EU nations have long been split in their approach to Israel and the Palestinians but the war in Gaza has entrenched those divisions. Some countries unilaterally suspended aid over the brutal nature of the attack, in which Hamas killed up to 1,200 people in Israel and took around 240 captive.
The joint EU funds provided an opportunity for political grandstanding, even though the money was never destined for Hamas, and pressure quickly built for a probe. Hamas was put on the EU’s list of terrorist groups almost two decades ago and funds must not reach it.
“The review found no indications of EU money having directly, or indirectly, benefited the terrorist organization Hamas,” European Commission Executive Vice-President Valdis Dombrovskis told reporters in Strasbourg, France, and he hailed that “the control system in place has worked.”
The investigation, which did not look into emergency humanitarian aid, also aimed to establish whether money was used to incite hatred or antisemitism. The 27-nation EU is the world’s biggest provider of assistance to the Palestinians. Almost 1.2 billion euros ($1.3 billion) is earmarked for 2021-2024.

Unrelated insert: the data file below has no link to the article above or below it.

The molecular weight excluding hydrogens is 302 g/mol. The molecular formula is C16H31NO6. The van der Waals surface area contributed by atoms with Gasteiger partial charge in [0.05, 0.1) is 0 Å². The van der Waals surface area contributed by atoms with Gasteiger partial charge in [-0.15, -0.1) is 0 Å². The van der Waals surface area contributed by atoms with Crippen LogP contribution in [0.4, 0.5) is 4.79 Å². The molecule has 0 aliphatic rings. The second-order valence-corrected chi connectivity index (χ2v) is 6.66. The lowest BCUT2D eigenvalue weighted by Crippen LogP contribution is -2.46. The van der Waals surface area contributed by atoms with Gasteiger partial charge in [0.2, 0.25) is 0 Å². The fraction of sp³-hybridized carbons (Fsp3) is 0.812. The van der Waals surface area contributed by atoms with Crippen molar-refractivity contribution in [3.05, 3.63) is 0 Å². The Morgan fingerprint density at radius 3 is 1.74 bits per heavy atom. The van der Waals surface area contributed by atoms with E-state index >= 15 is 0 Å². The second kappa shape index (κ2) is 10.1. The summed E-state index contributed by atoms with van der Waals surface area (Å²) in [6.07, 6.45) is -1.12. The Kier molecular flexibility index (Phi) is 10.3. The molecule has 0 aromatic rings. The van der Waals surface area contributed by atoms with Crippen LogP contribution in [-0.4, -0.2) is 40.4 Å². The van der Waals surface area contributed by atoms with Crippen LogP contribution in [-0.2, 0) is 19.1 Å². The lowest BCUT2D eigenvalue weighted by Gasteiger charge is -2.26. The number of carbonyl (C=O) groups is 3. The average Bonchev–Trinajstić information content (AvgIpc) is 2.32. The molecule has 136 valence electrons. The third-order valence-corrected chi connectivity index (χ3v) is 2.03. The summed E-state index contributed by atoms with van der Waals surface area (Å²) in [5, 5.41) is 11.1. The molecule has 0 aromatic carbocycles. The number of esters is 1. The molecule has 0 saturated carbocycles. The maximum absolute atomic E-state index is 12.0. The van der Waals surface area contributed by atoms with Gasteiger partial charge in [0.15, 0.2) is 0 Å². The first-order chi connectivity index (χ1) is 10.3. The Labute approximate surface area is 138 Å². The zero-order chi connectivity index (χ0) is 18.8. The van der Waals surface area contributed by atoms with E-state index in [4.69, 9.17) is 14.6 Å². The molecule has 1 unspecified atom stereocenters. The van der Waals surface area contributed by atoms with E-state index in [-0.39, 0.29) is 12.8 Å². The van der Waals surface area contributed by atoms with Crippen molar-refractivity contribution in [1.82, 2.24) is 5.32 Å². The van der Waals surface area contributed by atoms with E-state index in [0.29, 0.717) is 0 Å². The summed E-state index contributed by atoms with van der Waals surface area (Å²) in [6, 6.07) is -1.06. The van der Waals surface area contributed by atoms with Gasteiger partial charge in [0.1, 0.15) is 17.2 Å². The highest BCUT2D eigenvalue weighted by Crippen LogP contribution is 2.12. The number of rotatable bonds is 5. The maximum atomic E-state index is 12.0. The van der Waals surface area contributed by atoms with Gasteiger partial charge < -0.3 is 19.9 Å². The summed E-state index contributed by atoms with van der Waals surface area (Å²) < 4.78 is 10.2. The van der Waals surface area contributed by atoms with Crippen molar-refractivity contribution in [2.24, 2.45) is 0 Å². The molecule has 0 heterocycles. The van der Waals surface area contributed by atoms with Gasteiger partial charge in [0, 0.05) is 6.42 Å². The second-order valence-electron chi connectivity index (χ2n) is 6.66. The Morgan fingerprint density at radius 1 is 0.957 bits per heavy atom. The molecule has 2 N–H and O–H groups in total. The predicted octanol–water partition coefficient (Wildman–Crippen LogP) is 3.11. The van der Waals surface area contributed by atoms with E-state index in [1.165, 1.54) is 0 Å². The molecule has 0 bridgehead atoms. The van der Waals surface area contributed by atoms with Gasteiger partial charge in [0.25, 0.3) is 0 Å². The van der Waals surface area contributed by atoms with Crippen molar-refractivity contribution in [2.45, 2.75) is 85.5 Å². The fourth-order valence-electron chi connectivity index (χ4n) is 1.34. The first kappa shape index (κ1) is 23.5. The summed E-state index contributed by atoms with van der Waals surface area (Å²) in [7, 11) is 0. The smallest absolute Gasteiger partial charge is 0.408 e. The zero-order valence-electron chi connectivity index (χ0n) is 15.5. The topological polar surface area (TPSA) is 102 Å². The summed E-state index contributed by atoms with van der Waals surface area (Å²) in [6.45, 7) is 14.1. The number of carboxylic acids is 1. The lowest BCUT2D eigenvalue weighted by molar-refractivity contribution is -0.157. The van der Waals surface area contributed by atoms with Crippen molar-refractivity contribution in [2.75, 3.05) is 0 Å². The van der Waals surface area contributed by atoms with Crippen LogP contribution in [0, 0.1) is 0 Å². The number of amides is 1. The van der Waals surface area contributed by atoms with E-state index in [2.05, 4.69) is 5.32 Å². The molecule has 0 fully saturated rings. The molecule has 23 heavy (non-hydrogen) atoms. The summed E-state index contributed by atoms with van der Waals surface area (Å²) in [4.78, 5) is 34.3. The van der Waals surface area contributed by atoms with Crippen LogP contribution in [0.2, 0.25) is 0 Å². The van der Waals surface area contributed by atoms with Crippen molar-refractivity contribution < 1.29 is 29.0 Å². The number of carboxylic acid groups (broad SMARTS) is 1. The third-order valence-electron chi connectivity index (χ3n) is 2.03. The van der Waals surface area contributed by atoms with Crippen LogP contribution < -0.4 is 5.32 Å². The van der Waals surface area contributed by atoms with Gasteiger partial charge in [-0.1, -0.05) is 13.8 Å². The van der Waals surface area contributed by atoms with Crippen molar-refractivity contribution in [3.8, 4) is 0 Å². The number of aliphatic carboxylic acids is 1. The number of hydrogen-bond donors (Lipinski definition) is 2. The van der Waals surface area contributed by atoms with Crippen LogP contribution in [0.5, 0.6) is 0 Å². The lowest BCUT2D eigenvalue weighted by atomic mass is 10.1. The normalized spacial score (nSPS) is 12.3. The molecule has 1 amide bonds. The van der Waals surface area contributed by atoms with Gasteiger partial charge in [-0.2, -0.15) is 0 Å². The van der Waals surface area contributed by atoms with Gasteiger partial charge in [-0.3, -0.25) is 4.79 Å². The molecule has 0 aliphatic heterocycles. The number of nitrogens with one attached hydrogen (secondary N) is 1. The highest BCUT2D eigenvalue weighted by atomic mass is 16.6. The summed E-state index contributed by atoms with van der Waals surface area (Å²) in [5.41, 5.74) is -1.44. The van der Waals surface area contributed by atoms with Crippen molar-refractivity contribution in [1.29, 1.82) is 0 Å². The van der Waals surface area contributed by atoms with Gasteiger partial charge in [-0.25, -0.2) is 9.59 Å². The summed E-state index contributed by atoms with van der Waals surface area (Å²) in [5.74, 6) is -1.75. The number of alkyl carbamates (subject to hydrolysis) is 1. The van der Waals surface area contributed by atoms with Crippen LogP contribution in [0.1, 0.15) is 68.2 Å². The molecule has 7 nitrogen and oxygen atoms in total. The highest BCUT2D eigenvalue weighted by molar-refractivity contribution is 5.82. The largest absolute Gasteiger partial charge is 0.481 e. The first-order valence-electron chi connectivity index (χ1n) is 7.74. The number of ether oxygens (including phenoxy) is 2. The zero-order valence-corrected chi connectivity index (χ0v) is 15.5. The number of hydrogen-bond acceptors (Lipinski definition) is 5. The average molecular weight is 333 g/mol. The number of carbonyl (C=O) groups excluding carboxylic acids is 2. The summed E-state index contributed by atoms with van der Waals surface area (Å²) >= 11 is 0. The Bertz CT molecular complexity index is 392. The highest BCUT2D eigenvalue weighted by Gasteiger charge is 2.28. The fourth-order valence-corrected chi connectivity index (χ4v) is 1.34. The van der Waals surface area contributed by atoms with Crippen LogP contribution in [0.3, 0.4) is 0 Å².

The commission said it had screened over 100 projects worth a total of around 331 million euros ($362 million). It said that 88% of contracts benefiting the Palestinians have been cleared, but it is seeking details from some NGOs and their partners about how the remaining 12% is being handled.
However, the commission did say that it is following up on allegations that two contracts worth a total of 8 million euros ($8.75 million) may have been used to incite hate speech and glorify terrorism. It declined to name those involved or provide details because no wrongdoing has been established.
The investigation did not hold up any payments as no development funds have yet been committed for 2023. EU officials said that it is normal for such money to be allocated toward the end of each year.
Up to 75 million euros ($82 million) earmarked to build infrastructure cannot be used due to the fighting in Gaza. Part of that money – 25 million euros ($27 million) – has already been converted into emergency aid after projects were abandoned due to the destruction.
The probe was launched in unusual circumstances. It came after an EU commissioner, Oliver Varhelyi from Hungary, announced after the Hamas onslaught that all development funds would be “immediately suspended. All projects put under review. All new budget proposals … postponed until further notice.”
Just hours later, the commission backtracked, saying in a terse statement that there would be “no suspension of payments.” Indeed, as the investigation showed, no payments to the Palestinians were even due.